Macworld (USA)



First, let’s address the spooky stuff that pertains to paranoid types, journalist­s, and political activists. Cyberghost’s ( go.macworld. com/cbgh) offices are located in Bucharest, Romania, a country not known for sharing online informatio­n with western intelligen­ce concerns or law enforcemen­t agencies. Don’t feel too cozy about it, though: The company was recently sold to Crossrider ( go.macworld. com/xrdr), which is based on The Isle of Man—a British Crown Dependency.

England is a member of the Five Eyes (FVEY) data intelligen­ce sharing program ( If you consider using Cyberghost, be aware any sensitive

informatio­n you send or receive could fall under direct government scrutiny. On top of that, Crossrider is a digital product company, and one of the products that it offers is ad server software for targeting mobile hardware.

Cyberghost’s founder swears that user privacy will be maintained, despite the company’s sale to Crossrider. This pledge is backed up by the VPN’S strict no-logging policy ( While other VPN providers retain data about where and when you connected to their servers, and how much data you transferre­d before disconnect­ing (purportedl­y for server diagnostic purposes), Cyberghost holds on to no user informatio­n to speak of—or so they say. Allegation­s made in a number of security forums say that the company’s no-logging policy isn’t worth the display it scrolls across. Whether this policy is upheld by the company’s new owners, who purchased the VPN service in 2017, remains to be seen.

However, if you’re just looking for a VPN to protect your personal informatio­n while you use an unprotecte­d public wi-fi network, you don’t really need to worry about any of this.


Cyberghost uses Aes-256-bit encryption to keep their customers’ data and browsing habits secure from prying eyes. This same level of encryption offered by most other VPN service providers and is currently used by military and government agencies around the world to relay sensitive data.

Cyberghost’s macos app is pretty to look at, but slow to load. On a 2015 13-inch Retina Macbook Pro that I used for testing, it took between five and ten seconds before the app’s UI finally presented itself. Once loaded, though, using Cyberghost is mostly a breeze.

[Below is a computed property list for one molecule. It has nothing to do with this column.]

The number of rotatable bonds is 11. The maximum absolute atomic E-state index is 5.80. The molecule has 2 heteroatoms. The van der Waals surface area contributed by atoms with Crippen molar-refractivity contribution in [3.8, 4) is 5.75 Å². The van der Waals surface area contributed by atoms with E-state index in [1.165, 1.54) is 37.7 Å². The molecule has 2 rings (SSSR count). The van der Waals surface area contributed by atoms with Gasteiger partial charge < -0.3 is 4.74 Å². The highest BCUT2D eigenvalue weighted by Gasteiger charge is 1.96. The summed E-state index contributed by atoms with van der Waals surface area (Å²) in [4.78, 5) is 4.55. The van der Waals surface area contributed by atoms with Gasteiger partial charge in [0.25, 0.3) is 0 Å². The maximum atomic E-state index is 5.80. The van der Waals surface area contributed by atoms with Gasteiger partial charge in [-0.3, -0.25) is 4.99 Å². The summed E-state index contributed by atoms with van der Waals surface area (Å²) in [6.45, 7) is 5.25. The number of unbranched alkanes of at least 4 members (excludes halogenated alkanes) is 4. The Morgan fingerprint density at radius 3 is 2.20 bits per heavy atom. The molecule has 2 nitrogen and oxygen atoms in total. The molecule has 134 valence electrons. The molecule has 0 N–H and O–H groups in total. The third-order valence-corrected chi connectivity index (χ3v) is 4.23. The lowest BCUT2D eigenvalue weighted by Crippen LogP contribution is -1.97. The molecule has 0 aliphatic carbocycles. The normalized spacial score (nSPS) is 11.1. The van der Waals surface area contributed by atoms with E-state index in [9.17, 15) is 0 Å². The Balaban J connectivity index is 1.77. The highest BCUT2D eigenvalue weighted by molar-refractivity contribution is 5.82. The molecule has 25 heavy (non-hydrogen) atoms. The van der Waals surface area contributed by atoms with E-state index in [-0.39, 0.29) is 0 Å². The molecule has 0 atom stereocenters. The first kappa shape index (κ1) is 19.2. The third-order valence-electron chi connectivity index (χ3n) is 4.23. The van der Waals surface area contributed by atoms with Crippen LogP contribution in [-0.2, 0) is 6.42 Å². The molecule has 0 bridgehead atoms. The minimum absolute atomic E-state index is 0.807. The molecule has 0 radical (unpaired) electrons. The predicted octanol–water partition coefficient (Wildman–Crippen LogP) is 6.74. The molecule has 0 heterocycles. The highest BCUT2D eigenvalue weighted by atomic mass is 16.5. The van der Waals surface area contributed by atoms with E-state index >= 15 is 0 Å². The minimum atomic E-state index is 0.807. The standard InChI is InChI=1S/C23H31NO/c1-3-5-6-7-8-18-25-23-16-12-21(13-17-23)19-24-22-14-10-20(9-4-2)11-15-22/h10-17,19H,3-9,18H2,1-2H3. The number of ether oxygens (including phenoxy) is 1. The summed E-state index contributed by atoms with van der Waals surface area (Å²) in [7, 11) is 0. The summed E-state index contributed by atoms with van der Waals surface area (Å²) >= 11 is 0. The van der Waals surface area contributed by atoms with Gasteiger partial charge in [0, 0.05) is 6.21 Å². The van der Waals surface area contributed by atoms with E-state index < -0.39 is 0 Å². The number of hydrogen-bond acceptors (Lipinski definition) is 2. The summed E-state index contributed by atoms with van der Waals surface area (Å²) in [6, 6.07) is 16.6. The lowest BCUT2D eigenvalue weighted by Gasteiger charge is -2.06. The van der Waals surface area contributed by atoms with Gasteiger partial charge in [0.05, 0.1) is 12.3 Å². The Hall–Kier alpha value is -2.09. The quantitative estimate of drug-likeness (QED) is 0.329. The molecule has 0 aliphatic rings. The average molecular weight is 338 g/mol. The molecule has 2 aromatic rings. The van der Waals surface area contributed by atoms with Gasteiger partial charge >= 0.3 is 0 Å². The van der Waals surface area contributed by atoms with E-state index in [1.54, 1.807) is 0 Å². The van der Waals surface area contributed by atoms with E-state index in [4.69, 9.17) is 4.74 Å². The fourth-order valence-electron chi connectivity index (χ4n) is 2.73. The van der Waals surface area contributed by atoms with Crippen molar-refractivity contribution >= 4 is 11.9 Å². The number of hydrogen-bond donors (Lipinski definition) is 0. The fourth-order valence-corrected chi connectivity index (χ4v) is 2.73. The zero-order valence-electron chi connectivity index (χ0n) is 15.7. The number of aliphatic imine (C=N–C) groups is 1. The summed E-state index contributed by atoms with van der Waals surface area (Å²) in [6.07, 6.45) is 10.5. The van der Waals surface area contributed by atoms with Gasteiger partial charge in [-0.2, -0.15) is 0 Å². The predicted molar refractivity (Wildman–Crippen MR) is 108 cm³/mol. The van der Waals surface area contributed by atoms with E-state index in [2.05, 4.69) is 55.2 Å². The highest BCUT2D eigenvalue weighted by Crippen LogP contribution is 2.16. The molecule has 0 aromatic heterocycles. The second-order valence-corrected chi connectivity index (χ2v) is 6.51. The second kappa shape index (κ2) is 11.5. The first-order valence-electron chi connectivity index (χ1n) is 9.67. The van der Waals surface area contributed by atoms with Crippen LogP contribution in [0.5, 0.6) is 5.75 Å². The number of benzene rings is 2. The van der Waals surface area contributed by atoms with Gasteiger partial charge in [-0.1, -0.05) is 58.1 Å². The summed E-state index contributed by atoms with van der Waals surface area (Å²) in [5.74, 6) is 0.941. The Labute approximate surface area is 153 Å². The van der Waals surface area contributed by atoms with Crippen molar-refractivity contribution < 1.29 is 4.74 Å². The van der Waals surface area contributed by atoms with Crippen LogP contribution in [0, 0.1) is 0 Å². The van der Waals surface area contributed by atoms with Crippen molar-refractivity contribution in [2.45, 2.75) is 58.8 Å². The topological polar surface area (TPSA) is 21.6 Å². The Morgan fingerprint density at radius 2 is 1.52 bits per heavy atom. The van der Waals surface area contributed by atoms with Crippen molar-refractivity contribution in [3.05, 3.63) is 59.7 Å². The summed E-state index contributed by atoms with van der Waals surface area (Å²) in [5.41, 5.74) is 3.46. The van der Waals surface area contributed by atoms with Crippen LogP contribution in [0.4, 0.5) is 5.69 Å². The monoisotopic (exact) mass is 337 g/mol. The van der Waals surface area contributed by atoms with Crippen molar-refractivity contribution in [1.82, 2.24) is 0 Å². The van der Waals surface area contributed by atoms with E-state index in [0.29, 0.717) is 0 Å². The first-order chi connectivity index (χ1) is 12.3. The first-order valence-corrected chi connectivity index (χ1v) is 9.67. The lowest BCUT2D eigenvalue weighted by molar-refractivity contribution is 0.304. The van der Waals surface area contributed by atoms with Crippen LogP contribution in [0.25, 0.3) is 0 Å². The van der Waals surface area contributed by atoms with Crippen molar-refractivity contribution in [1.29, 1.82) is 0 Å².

If you’re simply looking to connect to a VPN without changing any country or security settings, just click the app’s central button and let the tunneling begin. However, the app could make locating a server to connect to a little bit easier. It’s possible to sort Cyberghost’s servers based on speed, location, load and a number of other factors. But the controls for doing so aren’t highlighte­d within the app interface.

At the time of this review, Cyberghost maintained 1,324 servers spread across 52 countries. While some VPN service providers might offer more servers in more locations, these numbers are entirely respectabl­e and should support most tunneling needs. If you’re investing in a VPN so that you can engage in a bit of torrenting, Cyberghost will welcome you with open arms. The same goes for users who want to be able to use streaming services like Netflix or Hulu while they’re

out of the country or to access region locked content from elsewhere. This ability can, however, change at any time. Streaming content providers are very good at keeping one step ahead of anyone looking to use their services in unlicensed locations.

Cyberghost allows subscriber­s to connect up to five devices at a time to their network and, in addition to macos, offers apps for IOS, Android and Windows users.

During testing, connecting to Cyberghost’s servers resulted in the upload/ download speed reductions versus connecting to the

Internet without a VPN shown in the table above.


Using Cyberghost on a month-to month basis will set you back $12 every 30 days. This might be fine for users with short-term needs, but it’s pretty expensive compared to the company’s one and two year plans.

A one year subscripti­on to Cyberghost can be had for $72, which breaks down to roughly six bucks per month. Signing on for two years is even cheaper, paid up front at $84.

No matter which package you select, you can cancel your service within 30 days of purchase. Subscripti­ons can be purchased using a credit card, Paypal, or, if anonymity is important to you, Bitcoin.


With fast VPN connection­s to US and Oceanic servers, and reasonable speeds to the rest of the world, Cyberghost could be a great VPN option—for most people. Users who deal in sensitive informatio­n may wish to look elsewhere for a VPN that offers a greater amount of privacy from government actors. ■

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